Edward Brathwaite, also known as Kamau Brathwaite, who has died aged 89, was a Caribbean poet and historian, praised by the American poet Adrienne Rich for his “dazzling inventive language, his tragic yet unquenchable vision, [which] made him one of the most compelling of late twentieth century poets”.
Brathwaite began composing and performing The Arrivants: A New World Trilogy (1973), while teaching and studying history in Jamaica and Britain in the 1960s. This epic trilogy interweaves the state of the Caribbean homeland, its natural beauty, its violent history, the values that sustain its people, into a poetic statement through the tension of jazz/folk rhythm and historical flashbacks.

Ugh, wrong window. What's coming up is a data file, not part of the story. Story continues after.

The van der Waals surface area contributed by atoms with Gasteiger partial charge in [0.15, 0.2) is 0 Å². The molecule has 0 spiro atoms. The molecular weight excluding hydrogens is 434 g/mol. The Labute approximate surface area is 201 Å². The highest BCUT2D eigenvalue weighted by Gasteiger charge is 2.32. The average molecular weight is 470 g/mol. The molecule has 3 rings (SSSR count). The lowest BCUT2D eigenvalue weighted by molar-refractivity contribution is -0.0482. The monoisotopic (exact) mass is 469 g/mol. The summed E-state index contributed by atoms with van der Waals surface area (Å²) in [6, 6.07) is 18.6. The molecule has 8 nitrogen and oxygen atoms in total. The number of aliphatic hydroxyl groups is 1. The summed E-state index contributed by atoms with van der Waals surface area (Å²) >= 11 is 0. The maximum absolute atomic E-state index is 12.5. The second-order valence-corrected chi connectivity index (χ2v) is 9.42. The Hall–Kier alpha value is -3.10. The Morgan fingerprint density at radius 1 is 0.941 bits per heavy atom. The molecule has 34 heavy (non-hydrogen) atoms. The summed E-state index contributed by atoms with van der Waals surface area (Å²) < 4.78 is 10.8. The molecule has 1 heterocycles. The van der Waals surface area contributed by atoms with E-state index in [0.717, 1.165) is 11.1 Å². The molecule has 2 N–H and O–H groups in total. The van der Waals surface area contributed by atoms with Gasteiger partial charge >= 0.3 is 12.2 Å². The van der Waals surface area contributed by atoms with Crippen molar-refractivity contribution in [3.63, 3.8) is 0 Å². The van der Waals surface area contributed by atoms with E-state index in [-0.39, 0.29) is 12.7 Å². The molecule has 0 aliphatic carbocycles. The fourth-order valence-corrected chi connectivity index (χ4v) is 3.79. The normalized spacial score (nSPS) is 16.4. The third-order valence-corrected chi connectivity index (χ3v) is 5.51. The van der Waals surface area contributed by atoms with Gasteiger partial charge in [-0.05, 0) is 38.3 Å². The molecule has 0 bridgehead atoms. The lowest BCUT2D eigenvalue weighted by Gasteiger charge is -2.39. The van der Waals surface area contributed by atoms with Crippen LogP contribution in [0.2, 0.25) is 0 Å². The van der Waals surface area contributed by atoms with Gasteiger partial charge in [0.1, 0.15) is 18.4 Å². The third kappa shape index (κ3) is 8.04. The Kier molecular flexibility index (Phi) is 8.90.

His use of reggae rhythm and Rastafarian voice and idiom can be heard in Rights of Passage (originally published in 1967), the first book in The Arrivants trilogy:
dem, an go’
to the black
For Brathwaite, oral performance and a listening community were vital. He insisted the language spoken by Caribbean peoples should be regarded not as a dialect, but as a “nation language”, capable of expressing the complexities of Caribbean culture and history.
Edward Brathwaite was a Caribbean poet and historian.